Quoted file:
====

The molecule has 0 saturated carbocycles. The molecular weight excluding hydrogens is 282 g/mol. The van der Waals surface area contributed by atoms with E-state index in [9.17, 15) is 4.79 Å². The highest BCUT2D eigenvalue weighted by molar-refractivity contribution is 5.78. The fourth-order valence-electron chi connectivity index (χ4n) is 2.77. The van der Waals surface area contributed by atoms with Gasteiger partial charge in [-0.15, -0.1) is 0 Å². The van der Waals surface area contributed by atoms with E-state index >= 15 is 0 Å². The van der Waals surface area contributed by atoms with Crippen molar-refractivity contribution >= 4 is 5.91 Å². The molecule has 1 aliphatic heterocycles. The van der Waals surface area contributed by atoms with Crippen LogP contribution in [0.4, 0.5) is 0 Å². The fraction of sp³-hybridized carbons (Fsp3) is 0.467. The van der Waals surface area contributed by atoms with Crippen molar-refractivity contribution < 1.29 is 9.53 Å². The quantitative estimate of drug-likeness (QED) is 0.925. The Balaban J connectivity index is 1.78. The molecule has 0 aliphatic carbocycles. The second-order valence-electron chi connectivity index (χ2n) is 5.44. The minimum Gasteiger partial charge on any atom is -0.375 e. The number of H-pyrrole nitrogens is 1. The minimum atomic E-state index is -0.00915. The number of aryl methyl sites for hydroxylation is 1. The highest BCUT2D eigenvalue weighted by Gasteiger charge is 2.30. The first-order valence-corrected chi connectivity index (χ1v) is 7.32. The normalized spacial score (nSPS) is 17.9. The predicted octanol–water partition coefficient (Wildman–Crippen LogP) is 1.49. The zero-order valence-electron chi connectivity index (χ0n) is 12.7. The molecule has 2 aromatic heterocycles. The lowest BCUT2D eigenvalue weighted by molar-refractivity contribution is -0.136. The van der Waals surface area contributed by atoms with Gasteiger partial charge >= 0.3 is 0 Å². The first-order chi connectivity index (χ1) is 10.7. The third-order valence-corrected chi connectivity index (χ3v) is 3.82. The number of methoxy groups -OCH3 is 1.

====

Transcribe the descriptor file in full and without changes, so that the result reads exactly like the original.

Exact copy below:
The molecule has 0 saturated carbocycles. The molecular weight excluding hydrogens is 282 g/mol. The van der Waals surface area contributed by atoms with E-state index in [9.17, 15) is 4.79 Å². The highest BCUT2D eigenvalue weighted by molar-refractivity contribution is 5.78. The fourth-order valence-electron chi connectivity index (χ4n) is 2.77. The van der Waals surface area contributed by atoms with Gasteiger partial charge in [-0.15, -0.1) is 0 Å². The van der Waals surface area contributed by atoms with E-state index >= 15 is 0 Å². The van der Waals surface area contributed by atoms with Crippen molar-refractivity contribution >= 4 is 5.91 Å². The molecule has 1 aliphatic heterocycles. The van der Waals surface area contributed by atoms with Crippen LogP contribution in [0.4, 0.5) is 0 Å². The fraction of sp³-hybridized carbons (Fsp3) is 0.467. The van der Waals surface area contributed by atoms with Crippen molar-refractivity contribution < 1.29 is 9.53 Å². The quantitative estimate of drug-likeness (QED) is 0.925. The Balaban J connectivity index is 1.78. The molecule has 0 aliphatic carbocycles. The second-order valence-electron chi connectivity index (χ2n) is 5.44. The minimum Gasteiger partial charge on any atom is -0.375 e. The number of H-pyrrole nitrogens is 1. The minimum atomic E-state index is -0.00915. The number of aryl methyl sites for hydroxylation is 1. The highest BCUT2D eigenvalue weighted by Gasteiger charge is 2.30. The first-order valence-corrected chi connectivity index (χ1v) is 7.32. The normalized spacial score (nSPS) is 17.9. The predicted octanol–water partition coefficient (Wildman–Crippen LogP) is 1.49. The zero-order valence-electron chi connectivity index (χ0n) is 12.7. The molecule has 2 aromatic heterocycles. The lowest BCUT2D eigenvalue weighted by molar-refractivity contribution is -0.136. The van der Waals surface area contributed by atoms with Gasteiger partial charge >= 0.3 is 0 Å². The first-order chi connectivity index (χ1) is 10.7. The third-order valence-corrected chi connectivity index (χ3v) is 3.82. The number of methoxy groups -OCH3 is 1.